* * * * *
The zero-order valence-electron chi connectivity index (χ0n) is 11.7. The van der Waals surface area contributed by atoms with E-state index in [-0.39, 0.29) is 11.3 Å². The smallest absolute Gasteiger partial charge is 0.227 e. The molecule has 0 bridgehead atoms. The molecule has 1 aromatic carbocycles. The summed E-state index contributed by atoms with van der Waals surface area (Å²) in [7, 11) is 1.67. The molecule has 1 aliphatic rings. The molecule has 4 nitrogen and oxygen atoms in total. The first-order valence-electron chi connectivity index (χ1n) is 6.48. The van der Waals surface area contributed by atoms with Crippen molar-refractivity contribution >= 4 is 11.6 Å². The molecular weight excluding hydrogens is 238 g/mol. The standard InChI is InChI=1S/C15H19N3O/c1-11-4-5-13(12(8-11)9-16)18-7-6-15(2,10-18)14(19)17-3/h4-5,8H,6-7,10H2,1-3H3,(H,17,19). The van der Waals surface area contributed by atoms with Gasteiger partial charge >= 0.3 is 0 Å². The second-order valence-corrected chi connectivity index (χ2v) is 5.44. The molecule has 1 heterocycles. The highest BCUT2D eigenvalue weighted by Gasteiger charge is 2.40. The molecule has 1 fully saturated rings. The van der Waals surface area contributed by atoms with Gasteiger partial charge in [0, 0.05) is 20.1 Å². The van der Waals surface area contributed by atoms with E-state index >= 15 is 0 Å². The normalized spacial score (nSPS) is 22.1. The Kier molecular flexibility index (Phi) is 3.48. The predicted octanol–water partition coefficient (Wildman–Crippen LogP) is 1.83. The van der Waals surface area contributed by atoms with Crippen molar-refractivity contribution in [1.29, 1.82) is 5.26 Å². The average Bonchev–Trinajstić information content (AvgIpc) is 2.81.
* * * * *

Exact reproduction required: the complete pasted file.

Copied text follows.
The zero-order valence-electron chi connectivity index (χ0n) is 11.7. The van der Waals surface area contributed by atoms with E-state index in [-0.39, 0.29) is 11.3 Å². The smallest absolute Gasteiger partial charge is 0.227 e. The molecule has 0 bridgehead atoms. The molecule has 1 aromatic carbocycles. The summed E-state index contributed by atoms with van der Waals surface area (Å²) in [7, 11) is 1.67. The molecule has 1 aliphatic rings. The molecule has 4 nitrogen and oxygen atoms in total. The first-order valence-electron chi connectivity index (χ1n) is 6.48. The van der Waals surface area contributed by atoms with Crippen molar-refractivity contribution >= 4 is 11.6 Å². The molecular weight excluding hydrogens is 238 g/mol. The standard InChI is InChI=1S/C15H19N3O/c1-11-4-5-13(12(8-11)9-16)18-7-6-15(2,10-18)14(19)17-3/h4-5,8H,6-7,10H2,1-3H3,(H,17,19). The van der Waals surface area contributed by atoms with Gasteiger partial charge >= 0.3 is 0 Å². The second-order valence-corrected chi connectivity index (χ2v) is 5.44. The molecule has 1 heterocycles. The highest BCUT2D eigenvalue weighted by Gasteiger charge is 2.40. The molecule has 1 fully saturated rings. The van der Waals surface area contributed by atoms with Gasteiger partial charge in [0, 0.05) is 20.1 Å². The van der Waals surface area contributed by atoms with E-state index >= 15 is 0 Å². The normalized spacial score (nSPS) is 22.1. The Kier molecular flexibility index (Phi) is 3.48. The predicted octanol–water partition coefficient (Wildman–Crippen LogP) is 1.83. The van der Waals surface area contributed by atoms with Crippen molar-refractivity contribution in [1.29, 1.82) is 5.26 Å². The average Bonchev–Trinajstić information content (AvgIpc) is 2.81.